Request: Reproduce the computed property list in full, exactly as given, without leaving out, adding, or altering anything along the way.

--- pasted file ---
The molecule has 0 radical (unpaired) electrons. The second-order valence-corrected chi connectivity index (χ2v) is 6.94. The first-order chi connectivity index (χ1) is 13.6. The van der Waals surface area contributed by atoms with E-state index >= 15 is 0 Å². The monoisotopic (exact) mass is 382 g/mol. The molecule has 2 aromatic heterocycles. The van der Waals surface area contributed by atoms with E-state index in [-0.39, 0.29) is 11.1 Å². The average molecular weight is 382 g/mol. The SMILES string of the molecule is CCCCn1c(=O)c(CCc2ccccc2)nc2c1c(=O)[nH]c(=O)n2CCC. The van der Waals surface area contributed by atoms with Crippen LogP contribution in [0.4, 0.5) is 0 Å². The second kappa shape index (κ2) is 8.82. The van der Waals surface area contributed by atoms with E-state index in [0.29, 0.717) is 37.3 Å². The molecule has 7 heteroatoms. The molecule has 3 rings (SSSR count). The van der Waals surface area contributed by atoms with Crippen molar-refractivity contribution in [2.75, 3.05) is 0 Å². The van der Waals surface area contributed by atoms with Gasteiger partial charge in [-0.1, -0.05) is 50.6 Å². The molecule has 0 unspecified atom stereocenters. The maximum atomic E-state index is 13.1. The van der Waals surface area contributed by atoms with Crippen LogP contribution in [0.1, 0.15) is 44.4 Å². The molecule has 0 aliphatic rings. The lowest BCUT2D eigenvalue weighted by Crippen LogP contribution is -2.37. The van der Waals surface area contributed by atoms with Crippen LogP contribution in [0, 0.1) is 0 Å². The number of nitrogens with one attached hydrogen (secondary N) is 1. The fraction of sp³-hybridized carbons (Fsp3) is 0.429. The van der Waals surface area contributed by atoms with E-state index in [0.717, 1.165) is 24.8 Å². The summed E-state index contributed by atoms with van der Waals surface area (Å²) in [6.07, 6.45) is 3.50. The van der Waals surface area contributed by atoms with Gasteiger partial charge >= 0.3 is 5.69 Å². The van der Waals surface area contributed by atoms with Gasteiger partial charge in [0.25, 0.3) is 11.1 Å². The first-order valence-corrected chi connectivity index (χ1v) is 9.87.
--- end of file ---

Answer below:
The molecule has 0 radical (unpaired) electrons. The second-order valence-corrected chi connectivity index (χ2v) is 6.94. The first-order chi connectivity index (χ1) is 13.6. The van der Waals surface area contributed by atoms with E-state index >= 15 is 0 Å². The monoisotopic (exact) mass is 382 g/mol. The molecule has 2 aromatic heterocycles. The van der Waals surface area contributed by atoms with E-state index in [-0.39, 0.29) is 11.1 Å². The average molecular weight is 382 g/mol. The SMILES string of the molecule is CCCCn1c(=O)c(CCc2ccccc2)nc2c1c(=O)[nH]c(=O)n2CCC. The van der Waals surface area contributed by atoms with Crippen LogP contribution in [0.4, 0.5) is 0 Å². The second kappa shape index (κ2) is 8.82. The van der Waals surface area contributed by atoms with E-state index in [0.29, 0.717) is 37.3 Å². The molecule has 7 heteroatoms. The molecule has 3 rings (SSSR count). The van der Waals surface area contributed by atoms with Crippen molar-refractivity contribution in [2.75, 3.05) is 0 Å². The van der Waals surface area contributed by atoms with Gasteiger partial charge in [-0.1, -0.05) is 50.6 Å². The molecule has 0 unspecified atom stereocenters. The maximum atomic E-state index is 13.1. The van der Waals surface area contributed by atoms with Crippen LogP contribution in [0.1, 0.15) is 44.4 Å². The molecule has 0 aliphatic rings. The lowest BCUT2D eigenvalue weighted by Crippen LogP contribution is -2.37. The van der Waals surface area contributed by atoms with Crippen LogP contribution in [0, 0.1) is 0 Å². The number of nitrogens with one attached hydrogen (secondary N) is 1. The fraction of sp³-hybridized carbons (Fsp3) is 0.429. The van der Waals surface area contributed by atoms with E-state index in [0.717, 1.165) is 24.8 Å². The summed E-state index contributed by atoms with van der Waals surface area (Å²) in [6.07, 6.45) is 3.50. The van der Waals surface area contributed by atoms with Gasteiger partial charge >= 0.3 is 5.69 Å². The van der Waals surface area contributed by atoms with Gasteiger partial charge in [0.25, 0.3) is 11.1 Å². The first-order valence-corrected chi connectivity index (χ1v) is 9.87.